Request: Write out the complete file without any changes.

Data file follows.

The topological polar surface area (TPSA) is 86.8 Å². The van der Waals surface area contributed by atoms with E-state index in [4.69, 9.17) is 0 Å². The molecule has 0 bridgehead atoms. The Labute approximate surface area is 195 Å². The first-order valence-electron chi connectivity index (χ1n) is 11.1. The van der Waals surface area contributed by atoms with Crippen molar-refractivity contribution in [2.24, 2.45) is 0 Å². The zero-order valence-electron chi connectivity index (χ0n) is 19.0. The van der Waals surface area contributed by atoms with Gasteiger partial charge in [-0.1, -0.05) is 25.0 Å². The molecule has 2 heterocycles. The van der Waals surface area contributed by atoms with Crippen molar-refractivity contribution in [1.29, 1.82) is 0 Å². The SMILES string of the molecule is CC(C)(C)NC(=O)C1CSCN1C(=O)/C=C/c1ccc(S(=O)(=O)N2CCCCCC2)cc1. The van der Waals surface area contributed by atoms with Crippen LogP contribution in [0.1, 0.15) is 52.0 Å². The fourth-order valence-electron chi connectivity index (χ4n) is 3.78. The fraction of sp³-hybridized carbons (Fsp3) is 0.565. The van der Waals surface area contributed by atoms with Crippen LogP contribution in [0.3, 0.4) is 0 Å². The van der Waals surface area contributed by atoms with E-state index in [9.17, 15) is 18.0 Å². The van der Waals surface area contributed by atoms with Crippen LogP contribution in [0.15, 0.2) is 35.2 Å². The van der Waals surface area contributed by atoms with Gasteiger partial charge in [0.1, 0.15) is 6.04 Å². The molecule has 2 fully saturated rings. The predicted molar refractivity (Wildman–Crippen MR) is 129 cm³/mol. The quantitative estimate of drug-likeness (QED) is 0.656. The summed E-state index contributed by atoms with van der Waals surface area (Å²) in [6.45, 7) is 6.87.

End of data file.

The topological polar surface area (TPSA) is 86.8 Å². The van der Waals surface area contributed by atoms with E-state index in [4.69, 9.17) is 0 Å². The molecule has 0 bridgehead atoms. The Labute approximate surface area is 195 Å². The first-order valence-electron chi connectivity index (χ1n) is 11.1. The van der Waals surface area contributed by atoms with Crippen molar-refractivity contribution in [2.24, 2.45) is 0 Å². The zero-order valence-electron chi connectivity index (χ0n) is 19.0. The van der Waals surface area contributed by atoms with Gasteiger partial charge in [-0.1, -0.05) is 25.0 Å². The molecule has 2 heterocycles. The van der Waals surface area contributed by atoms with Crippen molar-refractivity contribution in [1.29, 1.82) is 0 Å². The SMILES string of the molecule is CC(C)(C)NC(=O)C1CSCN1C(=O)/C=C/c1ccc(S(=O)(=O)N2CCCCCC2)cc1. The van der Waals surface area contributed by atoms with Crippen LogP contribution in [0.1, 0.15) is 52.0 Å². The fourth-order valence-electron chi connectivity index (χ4n) is 3.78. The fraction of sp³-hybridized carbons (Fsp3) is 0.565. The van der Waals surface area contributed by atoms with Crippen LogP contribution in [0.3, 0.4) is 0 Å². The van der Waals surface area contributed by atoms with E-state index in [9.17, 15) is 18.0 Å². The van der Waals surface area contributed by atoms with Crippen LogP contribution in [0.15, 0.2) is 35.2 Å². The van der Waals surface area contributed by atoms with Gasteiger partial charge in [0.1, 0.15) is 6.04 Å². The molecule has 2 fully saturated rings. The predicted molar refractivity (Wildman–Crippen MR) is 129 cm³/mol. The quantitative estimate of drug-likeness (QED) is 0.656. The summed E-state index contributed by atoms with van der Waals surface area (Å²) in [6.45, 7) is 6.87.